Along with every other claim made for (but, of course, never by) Shakespeare it is said that he invented the sitcom with his only play written about contemporary British life – at least, the only one we know about. Never regarded as one of his best comedies The Merry Wives Of Windsor is about some very British preoccupations, money, class, sex and family politics. Legend has it that the play was hastily constructed at the behest of Queen Elizabeth herself who wanted to see more of the fat knight Sir John Falstaff having enjoyed his exploits in the Henry IV plays.
And it is this legend which is referenced in a larky opening which might have come out of Ben Elton’s Upstart Crow via the Terry Gilliam animations for Monty Python. This sets the tone for much of what is to follow as nods to comedy shows such as ‘Allo, ‘Allo, Some Mothers Do ‘Ave ‘Em, Only Fools And Horses, the Dick Emery Show, etc., etc. pepper the action. However, the main point of reference seems to be TOWIE as Windsor itself seems to have shifted from Berkshire to Essex and the inhabitants gain estuary accents and wear designer labels. Or at least an alternative reality Elizabethan era mash up of the same. Lez Brotherston’s fabulous and fantastical costume designs are one of the definite highlights of the show and have an almost pantomime quality to them – another great British comedy staple.
Fiona Laird’s production does play fast and loose with the text with modern interpolations which always get a laugh but might upset Shakespeare purists. Given that Wives has more prose content than any other Shakespeare (some 87%) there’s plenty of room to do this without too much interruption to the flow of the original. “Quelle catastrophe, le Brexit,” mutters French Dr Caius who also manages to land a mask wearing gag even though the production took place way before current events. There’s a smoking barbecue for Falstaff to hide behind, a filthy wheelie bin (rather than a laundry basket) for him to hide in and a swimming pool to escape across. A couple of Eastern European servants discuss the thesis about Proust which one of them is writing, the men go golfing rather than “a-birding” with an electronic club cart and “sweet” Anne Page has been reinvented as a stroppy teenager complete with designer dog. Less successful are swapping the final scenes from Windsor Great Park to the town square (it makes some sense at least to dress up as a stag in the former) and the Ford scenes where surely even Falstaff wouldn’t be fooled by such a cartoonish disguise. There is also plenty of glorious visual physical comedy orchestrated by Toby Parks of Spymonkey and he brings his own brand of mayhem to scenes such as the chase after the fat woman of Brentwood (usually Brentford – see what they did there?)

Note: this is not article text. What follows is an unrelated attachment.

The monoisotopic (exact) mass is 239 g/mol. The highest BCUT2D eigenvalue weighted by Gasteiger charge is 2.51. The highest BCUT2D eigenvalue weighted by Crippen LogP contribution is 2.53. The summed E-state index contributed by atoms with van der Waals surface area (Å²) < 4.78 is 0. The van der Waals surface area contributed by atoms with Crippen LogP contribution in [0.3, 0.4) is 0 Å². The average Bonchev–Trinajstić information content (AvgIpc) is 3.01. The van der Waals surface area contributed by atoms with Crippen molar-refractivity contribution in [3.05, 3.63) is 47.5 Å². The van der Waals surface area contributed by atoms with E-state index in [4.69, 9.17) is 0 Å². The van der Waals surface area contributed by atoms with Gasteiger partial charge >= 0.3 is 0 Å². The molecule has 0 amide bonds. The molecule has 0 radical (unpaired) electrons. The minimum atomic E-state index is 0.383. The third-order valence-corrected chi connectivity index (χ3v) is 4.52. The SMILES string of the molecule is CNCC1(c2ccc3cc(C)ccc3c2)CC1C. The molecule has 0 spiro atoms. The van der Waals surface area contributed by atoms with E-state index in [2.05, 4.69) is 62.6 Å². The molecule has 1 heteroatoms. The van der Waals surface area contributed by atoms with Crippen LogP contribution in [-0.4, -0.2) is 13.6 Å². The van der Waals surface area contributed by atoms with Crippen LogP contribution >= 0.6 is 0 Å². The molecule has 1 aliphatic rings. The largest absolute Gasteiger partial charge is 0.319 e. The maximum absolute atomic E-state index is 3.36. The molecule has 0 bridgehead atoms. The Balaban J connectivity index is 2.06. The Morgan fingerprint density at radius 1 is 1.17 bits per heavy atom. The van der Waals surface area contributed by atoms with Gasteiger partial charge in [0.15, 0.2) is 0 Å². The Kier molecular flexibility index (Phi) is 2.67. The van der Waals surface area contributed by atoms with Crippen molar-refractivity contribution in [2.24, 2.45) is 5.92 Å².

As the two wives of the title Rebecca Lacey (Mistress Page) and Beth Cordingley (Mistress Ford) have a fine sense of their characters and draw the audience into the mischief while showing that the ladies have the upper hand. They are aided and abetted by Ishia Bennison as a garrulous Mistress Quickly and in a gender change by Katy Brittain as the leopard print clad Hostess of the Garter Inn. This latter makes complete sense as it continues the theme of the women directing the course of events and being the instigators of the various tricks; however, I did find Brittain’s characterisation a bit too broad, even in this overtly comedy version. The men of course are all idiots. From Tim Samuels’ increasingly camp Shallow to Luke Newberry’s accident prone Fenton and Tom Padley’s “Tim Nice But Dim” interpretation of Slender it would appear that Windsor is full of nincompoops and inadequates. And of course, Shakespeare really has it in for both the Welsh and the French making both Sir Hugh (David Acton) and Dr Caius (Jonathan Cullen) language manglers of the first order. Ultimately the town (men and women) unite forces against the outsider Falstaff who thinks that because of rank and privilege the locals will be only too happy to be fleeced and grant him sexual favours. David Troughton as a gargantuan incarnation of Shakespeare’s most frequently used character couldn’t be better and even manages to find some moments of pathos during the ribaldry.
While this is definitely Shakespeare lite it doesn’t waste time pretend to be anything it isn’t and puts fun at the top of the agenda. I actually saw this production live at the Barbican when I was preparing to appear in a production myself (click here) and didn’t particularly care for it at the time. Nevertheless, I thought I would give it another go, and I have to say I found it so much more entertaining this time round and could appreciate more fully some of the clever referencing. As a sit com led production perhaps it had found its metier on my TV screen rather than on a stage and was actually a better way of experiencing the show.
Production photos by Manuel Harlan
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